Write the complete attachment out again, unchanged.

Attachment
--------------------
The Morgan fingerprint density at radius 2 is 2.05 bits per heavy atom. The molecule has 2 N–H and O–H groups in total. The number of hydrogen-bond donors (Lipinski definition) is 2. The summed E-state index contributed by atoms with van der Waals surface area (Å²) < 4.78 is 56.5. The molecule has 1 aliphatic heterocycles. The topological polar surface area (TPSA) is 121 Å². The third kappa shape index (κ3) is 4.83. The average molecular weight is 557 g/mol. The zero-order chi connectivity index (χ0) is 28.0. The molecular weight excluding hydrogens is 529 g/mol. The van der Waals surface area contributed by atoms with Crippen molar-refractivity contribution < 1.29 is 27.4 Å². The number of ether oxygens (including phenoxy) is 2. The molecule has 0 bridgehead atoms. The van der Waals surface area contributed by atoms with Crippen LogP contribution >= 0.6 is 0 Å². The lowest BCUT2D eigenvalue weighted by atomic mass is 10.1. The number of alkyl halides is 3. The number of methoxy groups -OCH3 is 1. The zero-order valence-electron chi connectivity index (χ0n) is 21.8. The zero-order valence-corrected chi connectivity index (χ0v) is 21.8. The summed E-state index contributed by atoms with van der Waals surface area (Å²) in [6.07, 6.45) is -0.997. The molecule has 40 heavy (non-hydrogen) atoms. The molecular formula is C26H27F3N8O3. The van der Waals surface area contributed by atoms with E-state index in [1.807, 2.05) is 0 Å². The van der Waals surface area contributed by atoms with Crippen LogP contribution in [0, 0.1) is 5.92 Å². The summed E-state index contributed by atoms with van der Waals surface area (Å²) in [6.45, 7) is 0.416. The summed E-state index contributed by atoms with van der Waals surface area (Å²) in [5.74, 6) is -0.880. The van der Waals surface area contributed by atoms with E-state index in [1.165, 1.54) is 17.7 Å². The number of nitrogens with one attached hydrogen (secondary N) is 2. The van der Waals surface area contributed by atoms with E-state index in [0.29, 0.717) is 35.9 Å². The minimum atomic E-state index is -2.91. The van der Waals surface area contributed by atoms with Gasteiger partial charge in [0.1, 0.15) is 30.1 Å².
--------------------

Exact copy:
The Morgan fingerprint density at radius 2 is 2.05 bits per heavy atom. The molecule has 2 N–H and O–H groups in total. The number of hydrogen-bond donors (Lipinski definition) is 2. The summed E-state index contributed by atoms with van der Waals surface area (Å²) < 4.78 is 56.5. The molecule has 1 aliphatic heterocycles. The topological polar surface area (TPSA) is 121 Å². The third kappa shape index (κ3) is 4.83. The average molecular weight is 557 g/mol. The zero-order chi connectivity index (χ0) is 28.0. The molecular weight excluding hydrogens is 529 g/mol. The van der Waals surface area contributed by atoms with Crippen molar-refractivity contribution < 1.29 is 27.4 Å². The number of ether oxygens (including phenoxy) is 2. The molecule has 0 bridgehead atoms. The van der Waals surface area contributed by atoms with Crippen LogP contribution >= 0.6 is 0 Å². The lowest BCUT2D eigenvalue weighted by atomic mass is 10.1. The number of alkyl halides is 3. The number of methoxy groups -OCH3 is 1. The zero-order valence-electron chi connectivity index (χ0n) is 21.8. The zero-order valence-corrected chi connectivity index (χ0v) is 21.8. The summed E-state index contributed by atoms with van der Waals surface area (Å²) in [6.07, 6.45) is -0.997. The molecule has 40 heavy (non-hydrogen) atoms. The molecular formula is C26H27F3N8O3. The van der Waals surface area contributed by atoms with E-state index in [1.807, 2.05) is 0 Å². The van der Waals surface area contributed by atoms with Crippen LogP contribution in [0, 0.1) is 5.92 Å². The summed E-state index contributed by atoms with van der Waals surface area (Å²) in [6.45, 7) is 0.416. The summed E-state index contributed by atoms with van der Waals surface area (Å²) in [5.74, 6) is -0.880. The van der Waals surface area contributed by atoms with E-state index in [1.165, 1.54) is 17.7 Å². The number of nitrogens with one attached hydrogen (secondary N) is 2. The van der Waals surface area contributed by atoms with E-state index in [0.29, 0.717) is 35.9 Å². The minimum atomic E-state index is -2.91. The van der Waals surface area contributed by atoms with Gasteiger partial charge in [0.1, 0.15) is 30.1 Å².